Larynx

Background

Most malignancies of the larynx are squamous cell carcinomas. However malignant salivary gland type tumours, malignant melanoma, neuroendocrine tumours and sarcomas may also occur.1,2


Record the patient identifying information and any clinical information supplied together with the specimen description as designated on the container. See overview page for more detail on identification principles.

Fresh tissue received
  • No
    • Non-routine fixation (not formalin), describe.
  • Yes
    • Special studies required, describe.
    • Ensure samples are taken prior to fixation.

See general information for more detail on specimen handling procedures.

Inspect the specimen and dictate a macroscopic description.

External InspectionBack to top


Orientate and identify the anatomical features of the specimen. Complex specimens should be examined and orientated together with the responsible surgeon, if possible. Alternatively the surgeon should orientate the specimen with the use of ties or pin the specimen out and label the cork board. 3

Orientation markers

Record additional orientation or designation provided by operating clinician:

  • Absent
  • Present
    • Method of designation (e.g. suture, incision)
    • Featured denoted

Photograph the intact specimen if required.

Describe the following features of the specimen:

Procedure

Record as stated by the clinician.

Options
  • Incisional biopsy
  • Excisional biopsy
  • Partial resection, specify site
  • Total resection
    • Trans-oral laser resection
    • Laryngectomy
    • Pharyngolaryngectomy

Neoadjuvant therapy

  • No
  • Yes

Anatomical components included (more than one may apply) and specimen dimensions (mm)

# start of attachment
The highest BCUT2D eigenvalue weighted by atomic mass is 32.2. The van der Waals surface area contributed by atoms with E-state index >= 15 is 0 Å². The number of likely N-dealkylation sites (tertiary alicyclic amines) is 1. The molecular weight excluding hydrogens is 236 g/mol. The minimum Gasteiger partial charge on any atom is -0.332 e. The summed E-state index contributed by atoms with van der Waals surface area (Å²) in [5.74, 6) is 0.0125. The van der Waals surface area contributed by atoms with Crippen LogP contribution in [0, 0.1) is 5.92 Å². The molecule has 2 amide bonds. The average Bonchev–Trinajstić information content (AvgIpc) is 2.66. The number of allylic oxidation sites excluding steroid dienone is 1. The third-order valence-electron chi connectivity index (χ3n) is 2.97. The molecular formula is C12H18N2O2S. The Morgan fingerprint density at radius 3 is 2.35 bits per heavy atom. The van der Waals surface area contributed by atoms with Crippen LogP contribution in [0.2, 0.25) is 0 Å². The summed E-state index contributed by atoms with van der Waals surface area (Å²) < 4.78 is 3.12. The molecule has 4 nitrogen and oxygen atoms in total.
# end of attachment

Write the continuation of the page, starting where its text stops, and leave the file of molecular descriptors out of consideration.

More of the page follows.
Describe and measure the anatomical components present.

  • Larynx, in three dimensions
    • Epiglottic resection margin
    • Hyoid bone
    • Hypopharynx
    • Tracheal resection margin
  • Tracheostomy site, if present
  • Cervical oesophagus
  • Thyroid see thyroid protocol for more detail
  • Extralaryngeal soft tissues and muscle
  • Other, describe and measure according to the relevant tissue protocol.

Specimen integrity

  • Intact
  • Opened

DissectionBack to top


Small specimens

Small fragmented specimens may not require dissection and may be transferred whole to cassettes for processing.4 See protocol for small biopsies.

Large resection specimens

See Slootweg5 reference for excellent diagrams to assist with complex head and neck specimens.

Paint the anterior and posterior surgical margins with ink.4 If present, remove the hyoid bone from the ventrocranial surface (retain for later decalcification and sectioning if microscopic examination indicates possible tumour spread to the bone).5

Section the remainder of the specimen at 3-4mm intervals horizontally.1,5

Note that it may be better to leave laryngectomy specimens for hypopharyngeal tumours intact as opening posteriorly may disrupt the post-cricoid area and hamper evaluation of the caudal mucosal margin.